I wanted to mention Ford because it concerned me. Before there can be more mobile services in cars we will need auto-piloted vehicles. Hands-free operation phone does not mean the driver is paying full attention to the road.

There was an Android Bootcamp with experts like Kyle Sandler wearing green Android caps. I regret not covering a panel with mobile expert Joe Jasin, Stoyan Kenderov of Intuit, Rishi Mallik of Qik and Vidya Ravella of doubleTwist. At least I got a picture of them with David Cao of SVC Wireless.

There were also people protesting on the street outside about the dangers of cell phones. CTIA is counter-demonstrating by moving next year’s event to San Diego.

One thing I saw and wonder if anyone else at the event noticed it too. I saw many people on the street carrying more than one mobile device. Many had a phone and separate MP3 player. A few had a simple phone and were surfing WiFi with an iPad.

Copyright 2010 DJ Cline All rights reserved.

Mar. 4, 2010 SDF Wedbush and MoSoNex

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On Thursday March 4, 2010 in Palo Alto at Nokia, the SDForum Mobile SIG hosted “Digital Media End-User Demographics and Generations” to discuss mobile consumption and distribution in the current mobile markets. The convergence of digital media in telecommunications and the Internet is spreading to all age groups and across international boundaries. Text from DJCline.com

Scott Sutherland, Managing Director of Technology Investments at Wedbush gave one of the best snapshots of the mobile industry so far. There are seven billion people on the planet, five billion have cell phones and one billion have Internet access. Mobile devices are now the dominant computing platform on the planet displacing desktop or laptop computers. The mobile market is fragmented by carriers, manufacturers and regulation. Companies that control hardware, software, content and the distribution network will eventually marginalize this crowded field. Text from DJCline.com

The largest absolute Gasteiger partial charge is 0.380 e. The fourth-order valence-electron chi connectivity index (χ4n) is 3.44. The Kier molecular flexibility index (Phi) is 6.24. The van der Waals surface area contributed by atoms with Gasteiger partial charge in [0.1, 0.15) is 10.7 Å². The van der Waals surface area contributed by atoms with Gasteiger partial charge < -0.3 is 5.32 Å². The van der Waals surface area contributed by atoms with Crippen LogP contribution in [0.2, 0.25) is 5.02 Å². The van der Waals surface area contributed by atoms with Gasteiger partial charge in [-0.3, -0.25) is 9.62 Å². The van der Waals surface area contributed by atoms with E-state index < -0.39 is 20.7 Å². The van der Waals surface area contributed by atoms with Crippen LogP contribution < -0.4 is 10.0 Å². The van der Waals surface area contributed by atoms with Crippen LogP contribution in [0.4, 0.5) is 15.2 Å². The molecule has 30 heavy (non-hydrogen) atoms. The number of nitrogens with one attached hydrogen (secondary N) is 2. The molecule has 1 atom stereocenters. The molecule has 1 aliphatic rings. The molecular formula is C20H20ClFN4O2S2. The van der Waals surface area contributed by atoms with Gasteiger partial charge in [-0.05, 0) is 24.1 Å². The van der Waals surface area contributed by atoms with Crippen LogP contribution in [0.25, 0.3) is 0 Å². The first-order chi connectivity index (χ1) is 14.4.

Who will dominate? Carriers jealously control access to get their percentage of texting and video. Hardware and software players push for proprietary standards. Content developers try to guard their content with DRM. Each of these controls only a part of the mobile market. Apple controls every aspect of the customer experience except the network it must get from carriers like AT&T. Google controls software with Android and arguably access to content, but does not control the hardware or network. The growth of WiFi could bypass the carriers entirely. The winners will be those who can dramatically simplify the situation for users. Text from DJCline.com

Gurminder Singh, Ph.D. CTO and COO of MoSoNex has devised such a solution. He wanted to send family pictures from America to his mother in India. He sent them to a relative’s cell phone living in the same house as his mother. While it took seconds to send the pictures half way around the world it took a month to transfer the pictures from a cell phone to a TV. Text from DJCline.com

MoSoNex has figured out how to simplify this process. You set up a friends and family network with all the players identified for easy access. You can then take a picture with your cell phone and send it to your grandmother. She can watch it on her iPTV or any other device like another cell phone. He also understands the broader implications of sending this beyond family and friends. I think you could make the group as large as you want and become a one man CNN by charging subscribers or selling ads. Text from DJCline.com

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Copyright 2010 DJ Cline All rights reserved.